Editor's note: For more details on this story, watch Drew Griffin's report on tonight's "Situation Room," which airs at 5 ET. Click here for an archive of Griffin's reporting on this investigation.
Boise, Idaho (CNN) -- Five American soldiers have been charged with killing Afghan civilians for sport and staging the slayings to look like legitimate war casualties. The youngest of those five -- a now 20-year-old private from Idaho -- came home a changed man, his mother says.
And, said Dana Holmes, the Army not only should have known something had gone dreadfully wrong, but commanding officers should be held responsible.
"The man that came home was not my son," said Holmes. "He was very thin. He'd lost about 50 pounds. He said the Army told him he had a parasite. I made him his favorite sandwich, and it took him two days to eat the whole sandwich. Just couldn't eat; he didn't sleep."
Pfc. Andrew Holmes was a healthy, 185-pound 18-year-old when he joined the Army, his mother said. He came home on leave in April -- weeks before the Army launched an investigation into the suspected illegal drug use by his platoon, Bravo Company, 2nd Battalion, 1st Infantry Regiment, Fifth Brigade.
Holmes' family had him hospitalized in Idaho to restore his strength. He told his mother that he gave himself daily IVs of fluids in Afghanistan to keep hydrated, a claim that horrifies his mother, who cannot believe the Army would not treat a soldier who was clearly ill. During his time on leave, she said, he was paranoid, always asking the family their whereabouts, concerned that someone was going to harm them.
Shortly afterward, he returned to Afghanistan to rejoin his unit.
"I threatened to break his leg and keep him home, but he just hugged me and said, 'Mom, I've got a job to finish.' It was hard to put him on the plane. It was the first time I've seen him fall apart, when we put him on the plane. ... He was still hyper-vigilant about making sure we weren't alone," she said.
And not long after Holmes returned to action, the Army launched its investigation, which quickly grew in scope -- with a new main focus on the murder of Afghan civilians. Now, Holmes and four others face numerous charges, including drug use, premeditated murder, possessing body parts and possessing photos of corpses. Seven others in the platoon are charged with various other crimes, from assaulting a fellow soldier who blew the whistle on the group's hashish smoking to collecting body parts as war trophies and posing them in grisly photos.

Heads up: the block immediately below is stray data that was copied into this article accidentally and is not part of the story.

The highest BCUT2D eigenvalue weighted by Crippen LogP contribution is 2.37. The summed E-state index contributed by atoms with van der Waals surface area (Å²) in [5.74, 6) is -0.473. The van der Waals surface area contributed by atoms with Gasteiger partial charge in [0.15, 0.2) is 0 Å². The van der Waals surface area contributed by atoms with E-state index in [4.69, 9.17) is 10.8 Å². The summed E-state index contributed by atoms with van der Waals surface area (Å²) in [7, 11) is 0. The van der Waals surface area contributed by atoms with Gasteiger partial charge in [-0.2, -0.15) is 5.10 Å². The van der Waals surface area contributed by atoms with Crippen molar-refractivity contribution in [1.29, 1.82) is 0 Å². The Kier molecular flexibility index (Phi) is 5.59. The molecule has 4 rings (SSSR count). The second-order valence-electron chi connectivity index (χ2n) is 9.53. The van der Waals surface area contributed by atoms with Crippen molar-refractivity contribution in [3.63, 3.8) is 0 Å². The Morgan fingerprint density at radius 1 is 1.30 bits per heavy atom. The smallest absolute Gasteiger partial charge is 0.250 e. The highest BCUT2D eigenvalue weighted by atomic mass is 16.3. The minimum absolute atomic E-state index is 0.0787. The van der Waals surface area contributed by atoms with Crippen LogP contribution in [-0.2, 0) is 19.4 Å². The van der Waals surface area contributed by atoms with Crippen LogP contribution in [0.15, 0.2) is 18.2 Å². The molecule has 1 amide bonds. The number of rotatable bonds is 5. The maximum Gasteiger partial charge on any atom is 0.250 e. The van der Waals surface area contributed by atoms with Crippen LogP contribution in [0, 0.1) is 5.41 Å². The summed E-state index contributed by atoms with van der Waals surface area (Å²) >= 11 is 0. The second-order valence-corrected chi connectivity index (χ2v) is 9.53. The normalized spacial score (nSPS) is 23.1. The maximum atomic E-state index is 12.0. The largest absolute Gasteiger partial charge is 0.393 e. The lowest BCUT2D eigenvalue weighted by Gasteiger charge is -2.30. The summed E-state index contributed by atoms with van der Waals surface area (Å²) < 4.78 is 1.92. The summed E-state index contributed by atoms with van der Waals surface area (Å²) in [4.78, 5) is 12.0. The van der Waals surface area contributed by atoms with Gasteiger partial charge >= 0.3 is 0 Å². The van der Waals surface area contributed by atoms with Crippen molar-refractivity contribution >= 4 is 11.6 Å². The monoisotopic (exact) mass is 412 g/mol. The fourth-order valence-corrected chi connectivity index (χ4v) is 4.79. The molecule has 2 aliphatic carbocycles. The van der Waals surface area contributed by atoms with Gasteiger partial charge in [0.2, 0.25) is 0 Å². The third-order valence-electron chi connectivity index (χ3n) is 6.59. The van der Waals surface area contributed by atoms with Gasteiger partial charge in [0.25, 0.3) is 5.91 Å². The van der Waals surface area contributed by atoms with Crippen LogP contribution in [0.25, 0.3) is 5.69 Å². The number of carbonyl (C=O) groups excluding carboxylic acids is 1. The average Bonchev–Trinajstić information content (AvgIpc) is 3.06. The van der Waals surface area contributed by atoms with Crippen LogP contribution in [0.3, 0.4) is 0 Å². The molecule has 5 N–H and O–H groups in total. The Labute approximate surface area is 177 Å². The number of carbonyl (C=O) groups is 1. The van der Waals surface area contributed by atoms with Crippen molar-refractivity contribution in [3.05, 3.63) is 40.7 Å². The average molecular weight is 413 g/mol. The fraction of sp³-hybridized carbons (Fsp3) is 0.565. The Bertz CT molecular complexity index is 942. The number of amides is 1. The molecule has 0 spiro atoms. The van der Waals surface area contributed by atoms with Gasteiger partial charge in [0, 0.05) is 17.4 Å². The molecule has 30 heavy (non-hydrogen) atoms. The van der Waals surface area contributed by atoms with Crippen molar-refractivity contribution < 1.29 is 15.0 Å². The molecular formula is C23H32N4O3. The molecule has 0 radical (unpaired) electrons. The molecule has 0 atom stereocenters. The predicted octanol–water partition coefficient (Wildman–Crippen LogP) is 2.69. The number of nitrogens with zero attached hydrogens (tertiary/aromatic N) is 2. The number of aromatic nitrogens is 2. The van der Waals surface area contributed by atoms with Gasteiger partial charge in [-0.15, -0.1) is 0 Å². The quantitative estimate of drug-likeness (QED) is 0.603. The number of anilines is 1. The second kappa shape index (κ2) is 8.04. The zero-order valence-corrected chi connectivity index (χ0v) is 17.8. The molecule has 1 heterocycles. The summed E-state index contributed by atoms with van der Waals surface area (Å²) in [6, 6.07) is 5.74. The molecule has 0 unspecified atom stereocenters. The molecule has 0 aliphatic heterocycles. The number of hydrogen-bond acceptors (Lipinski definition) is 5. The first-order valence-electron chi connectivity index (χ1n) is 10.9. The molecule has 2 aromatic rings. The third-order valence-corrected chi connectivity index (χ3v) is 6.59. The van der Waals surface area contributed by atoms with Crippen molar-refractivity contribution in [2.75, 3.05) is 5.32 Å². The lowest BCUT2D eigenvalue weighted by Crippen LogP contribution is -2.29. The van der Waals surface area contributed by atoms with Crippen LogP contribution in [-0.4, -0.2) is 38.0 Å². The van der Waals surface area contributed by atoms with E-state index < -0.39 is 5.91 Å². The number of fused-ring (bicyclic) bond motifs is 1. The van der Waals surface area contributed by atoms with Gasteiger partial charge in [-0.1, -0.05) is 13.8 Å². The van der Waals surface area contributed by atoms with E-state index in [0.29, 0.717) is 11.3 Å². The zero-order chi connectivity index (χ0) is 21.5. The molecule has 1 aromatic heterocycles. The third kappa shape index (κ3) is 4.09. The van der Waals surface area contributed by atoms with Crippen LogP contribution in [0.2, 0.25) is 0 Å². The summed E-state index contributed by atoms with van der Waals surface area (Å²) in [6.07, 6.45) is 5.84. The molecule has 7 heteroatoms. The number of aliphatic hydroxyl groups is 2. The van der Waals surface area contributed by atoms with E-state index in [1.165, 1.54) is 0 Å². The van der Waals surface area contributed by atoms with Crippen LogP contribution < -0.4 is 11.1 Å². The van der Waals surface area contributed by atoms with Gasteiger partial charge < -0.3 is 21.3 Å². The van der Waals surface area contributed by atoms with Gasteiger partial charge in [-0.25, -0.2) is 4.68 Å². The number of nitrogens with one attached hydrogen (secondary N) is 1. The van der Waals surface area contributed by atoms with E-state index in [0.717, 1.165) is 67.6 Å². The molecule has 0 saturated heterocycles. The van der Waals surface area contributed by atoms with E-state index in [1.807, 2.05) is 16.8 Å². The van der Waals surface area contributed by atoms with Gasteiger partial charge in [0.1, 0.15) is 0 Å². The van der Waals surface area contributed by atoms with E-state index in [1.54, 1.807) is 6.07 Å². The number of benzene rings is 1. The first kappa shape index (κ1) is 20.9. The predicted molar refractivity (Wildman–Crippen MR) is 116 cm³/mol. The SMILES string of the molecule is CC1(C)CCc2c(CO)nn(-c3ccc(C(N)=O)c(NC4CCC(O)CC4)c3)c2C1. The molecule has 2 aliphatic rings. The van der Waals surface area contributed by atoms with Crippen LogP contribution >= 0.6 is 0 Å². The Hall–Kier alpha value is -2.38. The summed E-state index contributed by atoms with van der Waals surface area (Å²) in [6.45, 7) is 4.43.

Holmes and some of the others are being held at Joint Base Lewis-McChord in Washington, where the platoon was based, to await courts-martial.
Dana Holmes thinks the Army should be held accountable for what happened at that forward operating post in Afghanistan.
"If they were smoking that much hashish, you can smell it," she said. "Where was the command? Did they just dump these boys off and say go forth and conquer?"
"How did they know what was going on? My son was a healthy 18-year-old kid when he went over there, and now he is a mess. And I don't understand why the Army is not going after the officers."
The highest-ranking soldier accused is a staff sergeant, Calvin Gibbs. His attorney has declined comment on the numerous charges Gibbs faces, including premeditated murder. He has not entered a plea.
Gibbs has been depicted in documents and discussed in interrogation videos by some soldiers as the ringleader they feared. But no one above his rank has been charged with any offenses -- or, according to lawyers, disciplined for allegedly allowing the platoon to make up its own rules of war.
Holmes is charged with the first reported civilian killing in January. He is accused of conspiring with Cpl. Jeremy Morlock to shoot at the civilian and then toss a grenade to look like the soldiers were under attack.
Morlock's attorney disputes those accusations.
"As I stated before, my client through that period of time was suffering from brain damage," said Michael Waddington, a civilian attorney representing Morlock. "He was treated, not properly treated by a cocktail of drugs, given to him by the military.
"Our defense is not that three people were not shot. I don't think that that's in dispute at this point. ...There is a question of who shot them, whether or not my client was mentally responsible at the time of the shootings and what role he played in the shootings."
Holmes is also charged with smoking hashish, possessing a dismembered human finger and wrongfully possessing photos of human casualties.
His civilian lawyer, Dan Conway, said his client did not kill any civilian and was ordered by his supervisor, Gibbs, to keep a human finger.